Egypt orders ban on the Arabic version of US satirical show Saturday Night Live for allegedly using "sexual expressions."
CAIRO (AP) — Authorities in Egypt have ordered a ban on airing the Arabic version of the hit U.S. satirical show Saturday Night Live for allegedly using "sexual expressions," an official said Tuesday.
An investigation of the show's content by the Supreme Media Regulatory Council showed that SNL Arabia has consistently used inappropriate "sexual phrases and insinuations that should not be presented to viewers," Ahmed Salim of the council told The Associated Press. The show's entire content "violates ethical and professional criteria," he said.
SNL Arabia was first aired in Egypt two years ago. It follows an identical format to its U.S. namesake, featuring celebrity guests, comedy sketches, musical performances, videos and parody news. It has stayed well away from politics.
The show is produced by the United Arab Emirates' pay-tv network OSN and has been aired most recently by Egypt's ON ENT. The station's chief, Mustafa el-Saqa, told the AP they have stopped airing the show's promos since the ban was announced late Sunday. He did not say whether Saturday's episode would be aired or not.
"We are now negotiating with the Supreme Council in an effort to continue to air the program," he said. "I hope they understand that we are airing the program late at night and flag it for an audience that is 18 or older," he said.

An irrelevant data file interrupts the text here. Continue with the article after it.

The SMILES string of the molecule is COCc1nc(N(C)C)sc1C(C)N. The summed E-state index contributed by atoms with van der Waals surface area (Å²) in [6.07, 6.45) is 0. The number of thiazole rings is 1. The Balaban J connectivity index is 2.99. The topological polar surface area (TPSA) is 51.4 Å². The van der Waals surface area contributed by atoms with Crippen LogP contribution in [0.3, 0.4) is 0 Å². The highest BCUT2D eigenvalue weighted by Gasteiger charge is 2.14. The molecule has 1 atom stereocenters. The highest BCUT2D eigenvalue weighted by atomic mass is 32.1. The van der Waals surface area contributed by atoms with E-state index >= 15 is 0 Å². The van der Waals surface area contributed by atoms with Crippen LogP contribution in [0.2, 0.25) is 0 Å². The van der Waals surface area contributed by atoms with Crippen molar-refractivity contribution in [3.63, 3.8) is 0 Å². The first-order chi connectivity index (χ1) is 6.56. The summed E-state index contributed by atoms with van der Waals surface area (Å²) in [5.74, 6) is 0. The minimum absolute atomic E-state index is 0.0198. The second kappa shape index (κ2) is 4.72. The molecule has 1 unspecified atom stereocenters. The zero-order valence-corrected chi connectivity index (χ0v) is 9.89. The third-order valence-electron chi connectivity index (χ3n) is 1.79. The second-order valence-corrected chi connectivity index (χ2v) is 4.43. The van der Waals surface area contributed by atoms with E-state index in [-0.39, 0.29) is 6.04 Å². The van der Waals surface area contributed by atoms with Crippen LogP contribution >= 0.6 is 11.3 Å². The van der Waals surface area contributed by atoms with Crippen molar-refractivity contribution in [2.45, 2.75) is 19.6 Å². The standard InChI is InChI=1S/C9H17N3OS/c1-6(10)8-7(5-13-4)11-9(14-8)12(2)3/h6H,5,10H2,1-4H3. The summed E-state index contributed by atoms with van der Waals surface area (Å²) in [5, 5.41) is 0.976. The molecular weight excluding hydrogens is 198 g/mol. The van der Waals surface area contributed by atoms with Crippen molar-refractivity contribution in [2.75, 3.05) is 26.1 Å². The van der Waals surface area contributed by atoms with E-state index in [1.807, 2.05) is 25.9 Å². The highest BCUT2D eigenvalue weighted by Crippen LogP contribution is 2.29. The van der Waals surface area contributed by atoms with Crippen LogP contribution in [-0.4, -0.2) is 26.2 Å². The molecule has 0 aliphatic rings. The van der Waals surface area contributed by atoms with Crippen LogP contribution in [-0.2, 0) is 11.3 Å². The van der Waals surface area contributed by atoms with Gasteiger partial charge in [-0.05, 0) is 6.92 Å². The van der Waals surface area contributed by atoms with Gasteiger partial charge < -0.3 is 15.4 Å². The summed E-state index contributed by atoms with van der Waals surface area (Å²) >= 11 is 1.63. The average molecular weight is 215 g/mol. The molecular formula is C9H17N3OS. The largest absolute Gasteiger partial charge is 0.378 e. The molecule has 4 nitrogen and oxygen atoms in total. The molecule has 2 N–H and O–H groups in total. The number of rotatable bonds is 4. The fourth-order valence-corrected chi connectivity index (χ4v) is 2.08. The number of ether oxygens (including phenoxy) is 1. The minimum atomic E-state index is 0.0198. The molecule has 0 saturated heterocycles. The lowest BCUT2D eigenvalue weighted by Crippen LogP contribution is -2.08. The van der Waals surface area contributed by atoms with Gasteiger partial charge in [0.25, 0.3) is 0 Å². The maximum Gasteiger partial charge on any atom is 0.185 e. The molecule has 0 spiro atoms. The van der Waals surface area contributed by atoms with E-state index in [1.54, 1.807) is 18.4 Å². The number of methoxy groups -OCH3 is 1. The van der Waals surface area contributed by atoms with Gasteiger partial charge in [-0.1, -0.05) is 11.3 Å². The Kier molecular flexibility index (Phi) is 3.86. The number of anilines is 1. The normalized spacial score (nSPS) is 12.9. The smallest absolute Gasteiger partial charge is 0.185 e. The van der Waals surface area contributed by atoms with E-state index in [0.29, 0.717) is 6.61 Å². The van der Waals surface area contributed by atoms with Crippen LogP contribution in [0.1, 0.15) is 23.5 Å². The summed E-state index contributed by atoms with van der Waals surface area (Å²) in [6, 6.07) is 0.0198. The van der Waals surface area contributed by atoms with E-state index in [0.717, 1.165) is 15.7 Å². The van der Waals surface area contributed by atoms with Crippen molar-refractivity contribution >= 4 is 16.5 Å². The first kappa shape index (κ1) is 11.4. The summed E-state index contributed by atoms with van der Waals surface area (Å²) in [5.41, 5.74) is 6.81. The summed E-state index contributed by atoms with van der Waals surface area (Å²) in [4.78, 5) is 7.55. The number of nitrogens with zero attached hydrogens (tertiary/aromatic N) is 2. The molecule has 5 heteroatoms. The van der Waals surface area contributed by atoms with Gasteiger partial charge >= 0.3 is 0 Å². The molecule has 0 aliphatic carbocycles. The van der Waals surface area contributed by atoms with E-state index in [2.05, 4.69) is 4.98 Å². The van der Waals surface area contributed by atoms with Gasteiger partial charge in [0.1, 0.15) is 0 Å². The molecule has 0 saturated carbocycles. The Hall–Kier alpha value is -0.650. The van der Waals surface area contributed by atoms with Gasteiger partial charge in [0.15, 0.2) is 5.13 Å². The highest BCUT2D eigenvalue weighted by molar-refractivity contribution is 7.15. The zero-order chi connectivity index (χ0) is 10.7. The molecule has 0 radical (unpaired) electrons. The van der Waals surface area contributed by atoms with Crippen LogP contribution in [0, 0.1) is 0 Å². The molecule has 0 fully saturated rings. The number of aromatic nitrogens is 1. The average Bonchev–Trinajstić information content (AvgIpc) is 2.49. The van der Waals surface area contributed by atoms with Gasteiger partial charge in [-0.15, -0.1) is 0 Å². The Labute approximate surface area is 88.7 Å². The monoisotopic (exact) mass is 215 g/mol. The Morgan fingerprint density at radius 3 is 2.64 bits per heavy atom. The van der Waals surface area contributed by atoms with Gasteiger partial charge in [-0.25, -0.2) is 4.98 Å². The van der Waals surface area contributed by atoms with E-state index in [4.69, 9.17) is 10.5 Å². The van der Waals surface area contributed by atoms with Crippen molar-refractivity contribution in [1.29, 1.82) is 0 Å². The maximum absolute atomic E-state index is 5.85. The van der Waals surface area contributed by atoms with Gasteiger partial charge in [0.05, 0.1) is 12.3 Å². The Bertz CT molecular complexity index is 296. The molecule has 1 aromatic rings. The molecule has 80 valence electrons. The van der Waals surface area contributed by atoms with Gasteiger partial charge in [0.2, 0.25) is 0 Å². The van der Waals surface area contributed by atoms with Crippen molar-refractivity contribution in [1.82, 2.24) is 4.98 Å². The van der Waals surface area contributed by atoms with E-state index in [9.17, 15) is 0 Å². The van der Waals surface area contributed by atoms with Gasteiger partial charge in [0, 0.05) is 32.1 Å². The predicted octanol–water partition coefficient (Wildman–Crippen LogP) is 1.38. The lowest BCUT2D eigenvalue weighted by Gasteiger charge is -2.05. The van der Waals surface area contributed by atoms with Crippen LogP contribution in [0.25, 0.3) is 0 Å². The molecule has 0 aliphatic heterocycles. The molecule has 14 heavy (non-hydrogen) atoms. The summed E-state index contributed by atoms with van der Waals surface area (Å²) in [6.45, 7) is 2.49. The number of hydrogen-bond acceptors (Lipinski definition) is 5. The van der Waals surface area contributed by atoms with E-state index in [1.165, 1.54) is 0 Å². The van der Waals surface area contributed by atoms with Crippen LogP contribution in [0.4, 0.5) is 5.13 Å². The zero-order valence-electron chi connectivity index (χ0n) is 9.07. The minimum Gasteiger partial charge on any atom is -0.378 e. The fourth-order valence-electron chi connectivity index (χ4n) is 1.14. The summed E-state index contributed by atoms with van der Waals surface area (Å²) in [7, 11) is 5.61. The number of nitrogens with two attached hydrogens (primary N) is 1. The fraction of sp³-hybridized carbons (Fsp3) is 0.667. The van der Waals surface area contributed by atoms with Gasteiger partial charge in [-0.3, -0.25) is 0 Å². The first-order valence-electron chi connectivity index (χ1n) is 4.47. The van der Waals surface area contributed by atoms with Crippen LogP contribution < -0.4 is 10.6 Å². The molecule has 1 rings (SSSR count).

Repeated telephone calls to the producers of SNL Arabia went unanswered.
Two comedians from Egypt's hit satirical show al-bernameg — Shady Alfons and Khaled Mansour — star in the Arabic SNL.
The al-Bernameg, modeled after the U.S.'s "Daily Show," was hosted by popular heart surgeon-turned-satirist Bassem Youssef. It was taken off the air in June 2014, the month when Egypt's general-turned-president Abdel-Fattah el-Sissi took office. Youssef now lives in exile in the United States.
As defense minister, el-Sissi led the military's 2013 overthrow of Islamist president Mohammed Morsi and went on to oversee the biggest crackdown on dissent in Egypt's modern history, jailing thousands of Islamists before broadening the crackdown on dissent to include secular activists. He has also silenced most critics in the media and rolled back most of the freedoms won as a result of a 2011 popular uprising that toppled the regime of autocratic ruler Hosni Mubarak.
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